Himalayan Mountains & Base Camp Trek
We’re sitting outside a teahouse bathed in winter sun at the top of the ridge overlooking the village of Namche Bazaar. Nearby, a bronze statue of Tenzing Norgay Sherpa, his ice pick raised skyward, commemorates legendary Sherpa who grew up in the Khumbu Valley and went on to summit Everest on his seventh attempt. He is especially revered in these parts. In his autobiography Norgay says that people think he must have three lungs because he has so little trouble at great heights. ‘I think that I was born not only in, but for, the mountains. I climb with rhythm. it is a natural thing for me. The high places are my home. They are where I belong,’ he says.
We’re three days into a 12 day hike to Everest Base Camp, taking the opportunity for an acclimatisation day to absorb the mountains bathed in winter sun. Nepal sits at the juncture of two volatile tectonic plates. The process of releasing pressure was responsible for creating the Himalayan Mountains a gazillion years ago.
Community spirit pulls Nepalese people through
45 homes in Ganga’s village, including his own and that of his brother Balaram, were totally destroyed on that April day. His neighbour, the mother of his childhood friend, perished in the quake. The entrepreneurial brothers, who set up Nepal Hiking team back in 2007, were instrumental in getting the village back on its feet. They quickly sourced supplies of rice and lentils for distribution amongst villagers who hadn’t eaten in the days following the quake. With their trekking business temporarily shut down as tourists cancelled bookings, they returned to their home village to help rebuild homes, roads and basic infrastructure.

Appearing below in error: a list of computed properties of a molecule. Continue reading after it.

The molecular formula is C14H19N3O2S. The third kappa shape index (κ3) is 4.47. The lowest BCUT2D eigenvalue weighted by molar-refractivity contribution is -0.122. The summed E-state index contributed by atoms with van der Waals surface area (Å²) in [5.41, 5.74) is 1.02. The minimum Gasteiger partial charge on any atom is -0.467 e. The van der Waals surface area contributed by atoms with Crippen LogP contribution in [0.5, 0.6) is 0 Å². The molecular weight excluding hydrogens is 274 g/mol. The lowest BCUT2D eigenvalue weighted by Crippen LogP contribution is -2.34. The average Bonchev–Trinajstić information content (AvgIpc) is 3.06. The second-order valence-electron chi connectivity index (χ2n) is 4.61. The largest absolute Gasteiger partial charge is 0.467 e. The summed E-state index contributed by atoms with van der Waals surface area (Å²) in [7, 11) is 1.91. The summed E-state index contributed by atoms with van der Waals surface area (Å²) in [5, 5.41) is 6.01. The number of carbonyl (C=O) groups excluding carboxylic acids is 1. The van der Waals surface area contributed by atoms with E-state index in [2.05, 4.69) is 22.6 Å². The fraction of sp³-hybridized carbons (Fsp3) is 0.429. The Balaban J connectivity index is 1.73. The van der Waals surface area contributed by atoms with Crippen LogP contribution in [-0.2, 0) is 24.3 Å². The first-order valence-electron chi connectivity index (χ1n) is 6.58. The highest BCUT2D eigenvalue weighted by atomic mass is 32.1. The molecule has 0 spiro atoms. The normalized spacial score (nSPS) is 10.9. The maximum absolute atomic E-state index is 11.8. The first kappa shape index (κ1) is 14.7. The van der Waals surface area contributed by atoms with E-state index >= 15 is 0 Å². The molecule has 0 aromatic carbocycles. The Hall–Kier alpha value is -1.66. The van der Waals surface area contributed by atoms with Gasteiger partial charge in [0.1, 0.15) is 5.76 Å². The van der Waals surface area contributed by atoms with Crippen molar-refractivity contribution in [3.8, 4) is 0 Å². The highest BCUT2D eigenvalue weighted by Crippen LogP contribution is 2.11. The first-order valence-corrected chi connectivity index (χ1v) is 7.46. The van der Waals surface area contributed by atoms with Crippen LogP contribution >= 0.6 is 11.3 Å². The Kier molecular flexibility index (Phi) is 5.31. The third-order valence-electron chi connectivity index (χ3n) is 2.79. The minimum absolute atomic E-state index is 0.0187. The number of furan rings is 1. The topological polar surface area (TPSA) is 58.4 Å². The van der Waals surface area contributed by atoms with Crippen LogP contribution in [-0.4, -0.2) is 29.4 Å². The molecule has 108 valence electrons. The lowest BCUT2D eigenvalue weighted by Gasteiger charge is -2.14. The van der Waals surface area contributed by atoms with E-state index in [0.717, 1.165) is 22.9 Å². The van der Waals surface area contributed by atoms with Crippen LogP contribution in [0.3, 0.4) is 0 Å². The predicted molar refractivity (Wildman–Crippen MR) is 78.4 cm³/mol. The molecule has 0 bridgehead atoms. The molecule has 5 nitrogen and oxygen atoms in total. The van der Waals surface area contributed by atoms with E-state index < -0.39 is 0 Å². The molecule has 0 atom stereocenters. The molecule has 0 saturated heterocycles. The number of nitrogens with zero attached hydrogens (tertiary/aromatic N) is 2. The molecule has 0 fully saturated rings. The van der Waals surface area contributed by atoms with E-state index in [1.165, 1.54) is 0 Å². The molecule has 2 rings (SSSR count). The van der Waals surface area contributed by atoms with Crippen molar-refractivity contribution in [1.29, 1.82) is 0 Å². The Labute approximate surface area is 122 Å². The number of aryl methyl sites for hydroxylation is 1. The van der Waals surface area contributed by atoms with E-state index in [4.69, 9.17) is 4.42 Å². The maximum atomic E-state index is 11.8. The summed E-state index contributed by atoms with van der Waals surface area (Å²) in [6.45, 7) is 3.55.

‘When our relatives are in trouble we must help,’ Ganga said. Despite their own heavy financial losses they helped to build 45 new homes which have become semi-permanent dwellings for villagers one year on from the disaster.
As we progress towards Everest Base Camp we occasionally see the remnants of collapsed homes. At these high elevations buildings are traditionally constructed from rocks secured with a mortar of mud and yak poo. External walls are rendered in the same mix hardened by the sun. Villagers wealthy enough to afford modern materials are building replacement homes out of plywood and colourbond sheets. With no roads, men and mules physically carry all materials up the steep mountains. Porters are paid by the weight they can carry – the more the weight, the more they earn. I pass a 16 year old boy resting on the trail who tells me the load of colourbond sheets on his back weighs 91kg. He will earn the equivalent of 57USD. He says he is happy to have the work. Nimble-footed and lean, he will return down the mountain to pick up similar loads for as long as there is a need for raw materials higher up the mountain.
His fortitude makes me feel rather pathetic as I gasp to catch my breath in the thin mountain air. Tenzing Norgay Sherpa says that when he was similarly aged as I am, the word Chomolungma meant ‘the mountain so high no bird can fly over it’. The same could be said for the soaring Nepalese spirit.
This story first appeared in Silk Winds, the inflight magazine of Silk Air.
Fiona Harper travelled to Nepal and Everest Base Camp as a guest of Nepal Hiking Team